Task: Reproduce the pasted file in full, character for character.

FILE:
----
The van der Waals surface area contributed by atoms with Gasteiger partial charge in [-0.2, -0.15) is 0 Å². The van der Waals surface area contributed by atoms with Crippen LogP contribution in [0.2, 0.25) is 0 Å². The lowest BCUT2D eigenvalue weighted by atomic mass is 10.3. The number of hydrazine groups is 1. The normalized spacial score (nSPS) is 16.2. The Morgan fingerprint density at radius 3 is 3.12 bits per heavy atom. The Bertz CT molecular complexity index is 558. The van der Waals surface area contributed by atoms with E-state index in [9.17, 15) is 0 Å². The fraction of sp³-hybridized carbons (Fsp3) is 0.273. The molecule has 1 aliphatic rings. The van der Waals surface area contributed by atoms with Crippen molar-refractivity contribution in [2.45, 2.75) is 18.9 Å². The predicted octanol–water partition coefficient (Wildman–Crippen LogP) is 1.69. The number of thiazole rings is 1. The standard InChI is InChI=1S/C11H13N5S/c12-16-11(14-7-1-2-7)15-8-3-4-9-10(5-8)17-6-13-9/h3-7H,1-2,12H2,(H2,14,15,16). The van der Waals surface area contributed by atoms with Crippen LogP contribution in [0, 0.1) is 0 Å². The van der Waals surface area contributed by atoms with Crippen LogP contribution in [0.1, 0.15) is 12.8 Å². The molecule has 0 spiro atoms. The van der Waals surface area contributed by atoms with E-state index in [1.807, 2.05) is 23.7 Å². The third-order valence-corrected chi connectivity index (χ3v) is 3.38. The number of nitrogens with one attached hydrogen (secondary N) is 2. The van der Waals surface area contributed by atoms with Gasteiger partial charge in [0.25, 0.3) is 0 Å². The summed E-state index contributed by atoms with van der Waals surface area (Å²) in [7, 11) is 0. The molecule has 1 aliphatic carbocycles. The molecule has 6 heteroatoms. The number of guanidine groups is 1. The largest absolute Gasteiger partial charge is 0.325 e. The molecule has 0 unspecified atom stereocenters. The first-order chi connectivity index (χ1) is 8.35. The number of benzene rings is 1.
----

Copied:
The van der Waals surface area contributed by atoms with Gasteiger partial charge in [-0.2, -0.15) is 0 Å². The van der Waals surface area contributed by atoms with Crippen LogP contribution in [0.2, 0.25) is 0 Å². The lowest BCUT2D eigenvalue weighted by atomic mass is 10.3. The number of hydrazine groups is 1. The normalized spacial score (nSPS) is 16.2. The Morgan fingerprint density at radius 3 is 3.12 bits per heavy atom. The Bertz CT molecular complexity index is 558. The van der Waals surface area contributed by atoms with E-state index in [9.17, 15) is 0 Å². The fraction of sp³-hybridized carbons (Fsp3) is 0.273. The molecule has 1 aliphatic rings. The van der Waals surface area contributed by atoms with Crippen molar-refractivity contribution in [2.45, 2.75) is 18.9 Å². The predicted octanol–water partition coefficient (Wildman–Crippen LogP) is 1.69. The number of thiazole rings is 1. The standard InChI is InChI=1S/C11H13N5S/c12-16-11(14-7-1-2-7)15-8-3-4-9-10(5-8)17-6-13-9/h3-7H,1-2,12H2,(H2,14,15,16). The van der Waals surface area contributed by atoms with Crippen LogP contribution in [0, 0.1) is 0 Å². The van der Waals surface area contributed by atoms with Crippen LogP contribution in [0.1, 0.15) is 12.8 Å². The molecule has 0 spiro atoms. The van der Waals surface area contributed by atoms with E-state index in [1.807, 2.05) is 23.7 Å². The third-order valence-corrected chi connectivity index (χ3v) is 3.38. The number of nitrogens with one attached hydrogen (secondary N) is 2. The van der Waals surface area contributed by atoms with Gasteiger partial charge in [0.25, 0.3) is 0 Å². The summed E-state index contributed by atoms with van der Waals surface area (Å²) in [7, 11) is 0. The molecule has 1 aliphatic carbocycles. The molecule has 6 heteroatoms. The number of guanidine groups is 1. The largest absolute Gasteiger partial charge is 0.325 e. The molecule has 0 unspecified atom stereocenters. The first-order chi connectivity index (χ1) is 8.35. The number of benzene rings is 1.